Many companies are discarding the talent that took them to the top. Experts today note that Talent Management is more important than ever but it appears to be falling on deaf ears.
Are you listening?
Changes in the economy are often precursors to changes in the ways we do business. Why are we still focused on everything except what we need to do? We need to retain top talent and develop the future talent for our company needs. The ASTD just published a major report titled, “
Are you still listening?
The next thing is for everyone to realize that our middle management is the “glue that holds the company together”. I just recently read an article in HR Daily Advisor titled, “Top Five Mistakes Leaders Make in Tough Times”. In her opinion, Ellen McDargh,CSP, CPAE, felt that in tough times, leaders become reactive and reactionary, huddle with only the corporate folks, subscribe to the “cut…cut…cut” philosophy, target new clients and customers, and subscribe to the “do more with less”. Middle management is the leader of the majority of the staff. They must focus on being effective and producing the desired results in areas that have been bludgeoned to death by cost containment measures and layoffs.
A recent survey of the American workers demonstrated that “Good Management” is the most important thing that employees want in the workplace. Things that finished far behind “Good Management” included respect of colleagues, money and benefits, learning new skills, and having a fun environment.
Is anyone listening?
We need to make leaders out of every employee but the most important ingredient for business success is the development of the middle manager. Middle management must elevate morale in poor economic times, retain and motivate the high achieving employee, their team is expected to comprehend the “bigger picture” in terms of strategy and recommended plans of action. It is more important for the middle manager to break down the strategy into goals that can be comprehended and implemented by the action of the staff. They need to give direction, monitor performance, discipline the staff, and demonstrate organizational effectiveness by getting results. In addition to all of this, they have to understand that their actions may put them in the same legal liability position as that of their company. That’s quite the responsibility! Shouldn’t they continue to learn how to manage their employees as well as themselves?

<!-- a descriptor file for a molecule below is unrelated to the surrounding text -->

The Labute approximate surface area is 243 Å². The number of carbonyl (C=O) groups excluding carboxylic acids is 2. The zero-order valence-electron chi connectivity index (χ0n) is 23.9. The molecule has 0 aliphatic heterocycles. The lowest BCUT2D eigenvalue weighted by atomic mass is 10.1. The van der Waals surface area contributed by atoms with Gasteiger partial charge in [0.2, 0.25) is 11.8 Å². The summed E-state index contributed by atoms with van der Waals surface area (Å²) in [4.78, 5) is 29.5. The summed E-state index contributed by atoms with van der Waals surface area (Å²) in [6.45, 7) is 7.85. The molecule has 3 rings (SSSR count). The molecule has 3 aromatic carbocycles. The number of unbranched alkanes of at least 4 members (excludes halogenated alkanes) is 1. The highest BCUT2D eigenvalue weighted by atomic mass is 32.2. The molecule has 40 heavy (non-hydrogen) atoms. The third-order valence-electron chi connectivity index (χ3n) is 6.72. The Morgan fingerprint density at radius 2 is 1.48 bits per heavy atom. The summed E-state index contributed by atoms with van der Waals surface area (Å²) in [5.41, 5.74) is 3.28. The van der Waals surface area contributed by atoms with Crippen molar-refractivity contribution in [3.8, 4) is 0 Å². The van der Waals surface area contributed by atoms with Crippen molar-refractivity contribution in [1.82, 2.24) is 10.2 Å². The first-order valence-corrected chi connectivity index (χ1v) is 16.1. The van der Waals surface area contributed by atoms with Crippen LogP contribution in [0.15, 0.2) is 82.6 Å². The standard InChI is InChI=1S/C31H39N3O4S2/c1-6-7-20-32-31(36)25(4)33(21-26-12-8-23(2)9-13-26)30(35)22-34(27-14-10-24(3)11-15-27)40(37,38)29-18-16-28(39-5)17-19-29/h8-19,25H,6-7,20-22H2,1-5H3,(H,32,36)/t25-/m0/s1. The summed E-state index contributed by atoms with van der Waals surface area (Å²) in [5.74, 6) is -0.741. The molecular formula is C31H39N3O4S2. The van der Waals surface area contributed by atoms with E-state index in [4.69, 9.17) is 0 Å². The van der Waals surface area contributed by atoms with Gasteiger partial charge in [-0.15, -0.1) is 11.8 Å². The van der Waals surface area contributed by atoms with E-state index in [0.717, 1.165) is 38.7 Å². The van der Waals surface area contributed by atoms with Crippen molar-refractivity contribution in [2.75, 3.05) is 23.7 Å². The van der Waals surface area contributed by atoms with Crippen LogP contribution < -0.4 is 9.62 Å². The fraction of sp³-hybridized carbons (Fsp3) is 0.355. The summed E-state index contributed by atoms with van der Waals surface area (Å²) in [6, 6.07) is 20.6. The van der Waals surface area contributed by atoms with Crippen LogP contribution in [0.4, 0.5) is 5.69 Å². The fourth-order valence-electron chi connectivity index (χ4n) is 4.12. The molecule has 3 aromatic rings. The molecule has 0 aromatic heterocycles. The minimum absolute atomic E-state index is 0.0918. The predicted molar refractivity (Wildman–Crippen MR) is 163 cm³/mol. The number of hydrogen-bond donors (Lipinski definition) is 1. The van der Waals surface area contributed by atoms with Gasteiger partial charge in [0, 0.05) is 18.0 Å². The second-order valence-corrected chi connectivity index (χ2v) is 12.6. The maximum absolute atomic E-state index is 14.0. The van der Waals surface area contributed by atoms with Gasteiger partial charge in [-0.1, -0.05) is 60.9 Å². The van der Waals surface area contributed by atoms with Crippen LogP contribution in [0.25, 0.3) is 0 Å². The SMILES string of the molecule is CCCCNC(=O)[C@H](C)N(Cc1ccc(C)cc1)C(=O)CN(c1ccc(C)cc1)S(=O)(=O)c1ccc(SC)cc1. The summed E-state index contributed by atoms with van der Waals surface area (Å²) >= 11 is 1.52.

I have read article after article on the Benchmarks involved with Human Resources Departments and have not found Mid-level management development as one of the major benchmarks for success. I have heard about the metrics associated with organizational performance, HR service and delivery, employee engagement, voluntary turnover, HR practices, budget management, technology assessment, and more. What is HR and the C-Level doing to continue their company’s success??
Here at Innovative Leadership, we have focused our company on the development of middle level managers and our programs compliment all of the metrics ever associated with a strategically oriented HR Department:
- Tools that qualify potential management candidates from the date of hire.
- Training and Development Courses that highlight goal-orientation and business results
- Provides an organization with the ROI prior to the start of the program
- Offers a variety of cost effective platforms including online application.
- Course evaluation processes measure the changes in the behaviors and skill-sets associated with high achieving mid-level managers
We do things differently and our results demonstrate just that. Please tell me just one thing . . . Is anybody still listening?